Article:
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Why Small Group Coaching Systems Fail – And How to Give Yours CPR
I had another conversation the other day with a church whose small group coaching system was not working. Over the years I have been to many churches that have gone down this road, or tried to go down this road and are starting over. The problems became so predictable that I couldn’t stop myself from going into telling mode. “Let me guess,” I offered. “Coaches haven’t had any trainer training, so they’re frustrated and don’t know what to do; and small group leaders don’t want to be trained because they don’t want to be spied on.”
“Yeah, that’s pretty much it.”
In my experience, these are the two biggest failure points for small group coaching systems. What usually happens is that the church (or one of its leaders) gets excited about coaching and dives headfirst into setting up a coaching system. Often existing supervisors or successful group leaders are simply referred to as “coaches”. Coaches rarely require formal training programs or coaching qualifications, and I have yet to find a church that screens people for coaching qualifications in any way. Generally, the chosen ones are available, trusted members who have successfully led a small group.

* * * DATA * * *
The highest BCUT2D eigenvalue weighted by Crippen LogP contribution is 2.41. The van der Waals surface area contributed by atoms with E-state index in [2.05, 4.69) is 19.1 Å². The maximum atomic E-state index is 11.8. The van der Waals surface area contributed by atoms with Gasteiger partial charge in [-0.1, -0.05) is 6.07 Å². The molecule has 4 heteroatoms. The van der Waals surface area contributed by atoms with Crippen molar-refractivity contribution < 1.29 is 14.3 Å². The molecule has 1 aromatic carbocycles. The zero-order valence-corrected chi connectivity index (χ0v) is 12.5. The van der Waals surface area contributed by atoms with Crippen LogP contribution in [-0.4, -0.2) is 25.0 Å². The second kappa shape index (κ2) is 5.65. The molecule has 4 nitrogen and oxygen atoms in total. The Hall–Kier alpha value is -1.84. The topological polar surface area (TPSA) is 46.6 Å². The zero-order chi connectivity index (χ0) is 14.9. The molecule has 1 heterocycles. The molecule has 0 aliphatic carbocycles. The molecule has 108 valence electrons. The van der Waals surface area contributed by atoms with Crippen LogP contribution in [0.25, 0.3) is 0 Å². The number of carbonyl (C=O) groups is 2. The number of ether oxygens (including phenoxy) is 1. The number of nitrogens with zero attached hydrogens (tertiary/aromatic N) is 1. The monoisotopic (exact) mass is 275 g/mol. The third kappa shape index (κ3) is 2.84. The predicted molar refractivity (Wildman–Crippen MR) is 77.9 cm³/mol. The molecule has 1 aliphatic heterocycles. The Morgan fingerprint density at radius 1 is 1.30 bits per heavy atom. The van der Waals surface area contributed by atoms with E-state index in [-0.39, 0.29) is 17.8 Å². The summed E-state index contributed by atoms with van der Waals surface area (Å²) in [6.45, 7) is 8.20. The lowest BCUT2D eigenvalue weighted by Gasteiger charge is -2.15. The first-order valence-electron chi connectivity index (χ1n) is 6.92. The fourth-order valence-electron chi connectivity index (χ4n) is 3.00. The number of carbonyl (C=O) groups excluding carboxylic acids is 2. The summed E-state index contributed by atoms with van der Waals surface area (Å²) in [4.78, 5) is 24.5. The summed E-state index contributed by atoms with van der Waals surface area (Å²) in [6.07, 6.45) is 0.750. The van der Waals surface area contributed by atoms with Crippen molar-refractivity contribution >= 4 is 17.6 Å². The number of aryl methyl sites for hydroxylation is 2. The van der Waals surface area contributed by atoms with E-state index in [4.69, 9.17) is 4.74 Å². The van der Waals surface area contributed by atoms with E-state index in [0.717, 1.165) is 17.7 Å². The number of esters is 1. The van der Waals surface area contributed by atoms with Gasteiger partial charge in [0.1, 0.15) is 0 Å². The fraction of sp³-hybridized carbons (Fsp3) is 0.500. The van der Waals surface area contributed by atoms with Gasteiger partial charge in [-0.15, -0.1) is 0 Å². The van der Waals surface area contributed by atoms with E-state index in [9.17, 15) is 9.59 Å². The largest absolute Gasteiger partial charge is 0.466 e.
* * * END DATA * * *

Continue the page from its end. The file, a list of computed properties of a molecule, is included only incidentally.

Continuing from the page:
Once hired, these coaches are then assigned to work with several existing small group leaders. The first assignment of a coach is to call them and announce that they now have a coach. The roll-out of a coaching program may have been talked about and promoted in a small group system, usually with no group leader having worked with a coach or seen a coach in action. So when they hear they’ve been assigned a “coach,” the questions begin:
- Is this person going to tell me how to run my small group? I’m doing fine without it, thanks!
- Why did they assign me to this trainer – I hardly know her! Check it out for a while before I share anything important.
- Why are they putting these boxes on us? Do they think I’m screwing up? Will my coach relay what I say back to the small group pastor?
Because they have no real image of what coaching actually looks like, when they hear “coach” they think of a counselor, or a mentor, or a supervisor, or even the high school football coach who beat them at every practice. . They don’t mind doubting this new coaching system!